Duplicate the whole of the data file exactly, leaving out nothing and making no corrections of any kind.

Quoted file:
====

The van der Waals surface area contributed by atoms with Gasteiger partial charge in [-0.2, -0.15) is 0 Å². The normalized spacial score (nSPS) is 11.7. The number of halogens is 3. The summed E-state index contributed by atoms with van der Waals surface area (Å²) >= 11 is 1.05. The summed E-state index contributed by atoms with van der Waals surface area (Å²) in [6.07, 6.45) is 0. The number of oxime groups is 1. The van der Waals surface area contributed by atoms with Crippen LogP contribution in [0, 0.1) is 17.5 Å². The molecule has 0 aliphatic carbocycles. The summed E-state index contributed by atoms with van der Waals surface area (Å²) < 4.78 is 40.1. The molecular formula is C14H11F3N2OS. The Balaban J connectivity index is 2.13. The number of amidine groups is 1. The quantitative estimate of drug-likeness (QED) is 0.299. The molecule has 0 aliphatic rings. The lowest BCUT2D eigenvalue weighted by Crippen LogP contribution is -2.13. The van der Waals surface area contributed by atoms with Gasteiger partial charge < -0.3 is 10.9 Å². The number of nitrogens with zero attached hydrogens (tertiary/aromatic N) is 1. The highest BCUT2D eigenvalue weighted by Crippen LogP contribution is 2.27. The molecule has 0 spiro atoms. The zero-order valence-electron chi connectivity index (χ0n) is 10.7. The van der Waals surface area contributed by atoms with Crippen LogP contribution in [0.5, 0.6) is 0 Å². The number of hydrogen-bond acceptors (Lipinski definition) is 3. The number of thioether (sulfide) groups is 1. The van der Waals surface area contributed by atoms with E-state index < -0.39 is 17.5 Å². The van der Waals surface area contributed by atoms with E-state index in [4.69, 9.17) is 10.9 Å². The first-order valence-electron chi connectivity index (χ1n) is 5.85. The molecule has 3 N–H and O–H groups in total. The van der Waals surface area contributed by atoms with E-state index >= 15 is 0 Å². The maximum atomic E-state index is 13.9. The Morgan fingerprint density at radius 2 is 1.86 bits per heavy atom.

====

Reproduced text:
The van der Waals surface area contributed by atoms with Gasteiger partial charge in [-0.2, -0.15) is 0 Å². The normalized spacial score (nSPS) is 11.7. The number of halogens is 3. The summed E-state index contributed by atoms with van der Waals surface area (Å²) >= 11 is 1.05. The summed E-state index contributed by atoms with van der Waals surface area (Å²) in [6.07, 6.45) is 0. The number of oxime groups is 1. The van der Waals surface area contributed by atoms with Crippen LogP contribution in [0, 0.1) is 17.5 Å². The molecule has 0 aliphatic carbocycles. The summed E-state index contributed by atoms with van der Waals surface area (Å²) < 4.78 is 40.1. The molecular formula is C14H11F3N2OS. The Balaban J connectivity index is 2.13. The number of amidine groups is 1. The quantitative estimate of drug-likeness (QED) is 0.299. The molecule has 0 aliphatic rings. The lowest BCUT2D eigenvalue weighted by Crippen LogP contribution is -2.13. The van der Waals surface area contributed by atoms with Gasteiger partial charge < -0.3 is 10.9 Å². The number of nitrogens with zero attached hydrogens (tertiary/aromatic N) is 1. The highest BCUT2D eigenvalue weighted by Crippen LogP contribution is 2.27. The molecule has 0 spiro atoms. The zero-order valence-electron chi connectivity index (χ0n) is 10.7. The van der Waals surface area contributed by atoms with Crippen LogP contribution in [0.5, 0.6) is 0 Å². The number of hydrogen-bond acceptors (Lipinski definition) is 3. The number of thioether (sulfide) groups is 1. The van der Waals surface area contributed by atoms with E-state index < -0.39 is 17.5 Å². The van der Waals surface area contributed by atoms with E-state index in [4.69, 9.17) is 10.9 Å². The first-order valence-electron chi connectivity index (χ1n) is 5.85. The molecule has 3 N–H and O–H groups in total. The van der Waals surface area contributed by atoms with E-state index >= 15 is 0 Å². The maximum atomic E-state index is 13.9. The Morgan fingerprint density at radius 2 is 1.86 bits per heavy atom.